CC Sabathia: (G/F 1.39)

		Rating:  %Thrown:
Fastball	70		50
Curveball	N/A
Slider		65		25
Changeup	70		25
Control	65
Delivery	50
Composure	80

Sabathia has retained the 95 MPH fastball he brought to the majors. Although he no longer regularly reaches 97-98, he sits at 92-94 and touches 97. Sabathia has become a complete pitcher by mixing in his 84-89 MPH changeup and 76-82 MPH slider. The Hardball Times' Josh Kalk points out in his excellent article that Sabathia doesn't throw a curveball, but a slider. Perhaps the confusion comes from Sabathia throwing his slider at the velocity of a slurve. Most pitchers throw their slider at least as hard or harder than their changeup. Sabathia is a rare exception in how much slower his slider is than his change. Not many pitchers throw an upper-80's changeup. Felix Hernandez is the only one who immediately comes to mind.

The uniqueness of Sabathia's repertoire extends to his body and motion. He drops and drives behind his immense, 300-pound frame and seemingly throws himself at the hitter. Sabathia has calmed down his arm action somewhat, and doesn't jerk his arm around at the midpoint of his delivery as much as in the past. He has stayed more fluid and under control in 2008. Since his motion is more coiled than free and easy, and his weight is a question mark, people have wondered about giving him $150 million. His latest heroics have ensured one of the teams mentioned above will take the chance.

Left-handed hitters don't have much chance against Sabathia, who has limited them to a .204 average and a 164-19 strikeout-walk ratio the past two years. He commands his slider very well and sends them back to the dugout after flailing at one in the dirt. Sabathia also pounds right-handers inside with the slider to keep them honest. With many major league hitters still crowding the plate, a power pitcher who isn't afraid to come inside can force the hitters either to back off or strike out. Sabathia also has great feel for his changeup. He can fade this inside to right-handers or well as away from them. This forces hitters to make an additional adjustment. Assuming a right-hander correctly identifies Sabathia's change, he has to gauge whether the pitch will move in or away from him. That's too many adjustments for most hitters to make.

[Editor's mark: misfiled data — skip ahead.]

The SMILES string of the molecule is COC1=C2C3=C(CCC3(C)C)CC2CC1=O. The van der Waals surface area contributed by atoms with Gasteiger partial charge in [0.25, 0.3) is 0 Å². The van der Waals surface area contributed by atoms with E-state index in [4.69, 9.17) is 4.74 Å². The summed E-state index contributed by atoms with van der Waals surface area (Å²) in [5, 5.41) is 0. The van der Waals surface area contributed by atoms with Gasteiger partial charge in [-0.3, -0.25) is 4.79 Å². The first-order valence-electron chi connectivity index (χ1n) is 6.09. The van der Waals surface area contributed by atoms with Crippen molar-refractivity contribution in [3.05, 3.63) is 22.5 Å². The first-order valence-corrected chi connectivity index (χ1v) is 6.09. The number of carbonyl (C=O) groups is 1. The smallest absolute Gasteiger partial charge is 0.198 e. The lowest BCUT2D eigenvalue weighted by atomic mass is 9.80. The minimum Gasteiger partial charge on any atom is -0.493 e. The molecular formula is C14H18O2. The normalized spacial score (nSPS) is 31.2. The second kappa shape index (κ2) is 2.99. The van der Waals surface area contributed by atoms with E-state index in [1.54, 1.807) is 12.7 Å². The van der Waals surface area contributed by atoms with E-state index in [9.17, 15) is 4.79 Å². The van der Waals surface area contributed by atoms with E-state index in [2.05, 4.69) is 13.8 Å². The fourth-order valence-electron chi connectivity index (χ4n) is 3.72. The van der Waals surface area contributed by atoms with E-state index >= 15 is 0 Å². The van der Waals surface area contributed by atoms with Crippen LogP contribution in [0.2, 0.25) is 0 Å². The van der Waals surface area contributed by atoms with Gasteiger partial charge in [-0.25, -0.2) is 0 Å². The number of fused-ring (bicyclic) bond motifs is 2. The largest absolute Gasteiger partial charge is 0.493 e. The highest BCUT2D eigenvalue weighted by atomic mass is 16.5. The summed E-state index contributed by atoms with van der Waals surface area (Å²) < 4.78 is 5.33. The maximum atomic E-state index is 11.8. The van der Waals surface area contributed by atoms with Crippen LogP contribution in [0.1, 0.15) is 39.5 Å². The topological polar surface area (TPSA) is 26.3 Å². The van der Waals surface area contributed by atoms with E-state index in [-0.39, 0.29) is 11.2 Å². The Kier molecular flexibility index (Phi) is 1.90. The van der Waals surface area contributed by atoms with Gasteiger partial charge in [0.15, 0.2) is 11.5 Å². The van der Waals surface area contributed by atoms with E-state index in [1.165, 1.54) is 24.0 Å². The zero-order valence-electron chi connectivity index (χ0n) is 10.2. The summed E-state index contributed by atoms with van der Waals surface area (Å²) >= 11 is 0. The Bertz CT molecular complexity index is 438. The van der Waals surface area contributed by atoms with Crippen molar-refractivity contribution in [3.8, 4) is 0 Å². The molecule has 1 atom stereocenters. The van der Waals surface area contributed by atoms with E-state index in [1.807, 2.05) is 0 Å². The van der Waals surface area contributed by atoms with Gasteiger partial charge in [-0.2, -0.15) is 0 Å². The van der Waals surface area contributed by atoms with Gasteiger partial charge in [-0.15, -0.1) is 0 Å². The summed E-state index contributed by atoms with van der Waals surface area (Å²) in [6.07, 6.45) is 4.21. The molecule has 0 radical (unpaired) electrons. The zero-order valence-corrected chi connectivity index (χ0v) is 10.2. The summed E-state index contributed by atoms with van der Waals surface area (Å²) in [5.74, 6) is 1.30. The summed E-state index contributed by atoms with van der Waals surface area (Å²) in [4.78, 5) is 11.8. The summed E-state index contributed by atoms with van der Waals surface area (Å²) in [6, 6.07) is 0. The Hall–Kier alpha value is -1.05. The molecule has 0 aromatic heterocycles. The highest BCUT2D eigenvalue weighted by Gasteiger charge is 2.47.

Sabathia can be reached when he struggles to command his fastball, as happened in his 10/2 start in Philadelphia. He is an intense competitor and has battled his emotions in the past. This seems to be behind him, yet the innings of the last two years have taken a toll. Sabathia might respond to his reduced stuff in the postseason with increased intensity, leading to him rush his delivery and miss his spots. His fastball doesn't have the movement of his other pitches, so he needs to locate it if he doesn't have his best velocity. Often overthrowing will subtract from a fastball's movement.

People often perceive the flaws in a superstar's game as larger than they actually are. Alex Rodriguez, for example, has a career postseason OPS of .852 - much lower than people might believe. Some were forecasting Johan Santana's obituary at mid-season this year, and I don't exempt myself from this. He ended up leading the majors in ERA. Until Sabathia conquers October, he might continue to be known as Peyton Manning - the best player who's never won the big one. Yet I wouldn't bet against Sabathia hoisting a trophy some day wherever he lands.

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Next week: AL West: Matt Harrison

 

Article first appeared 10/4/08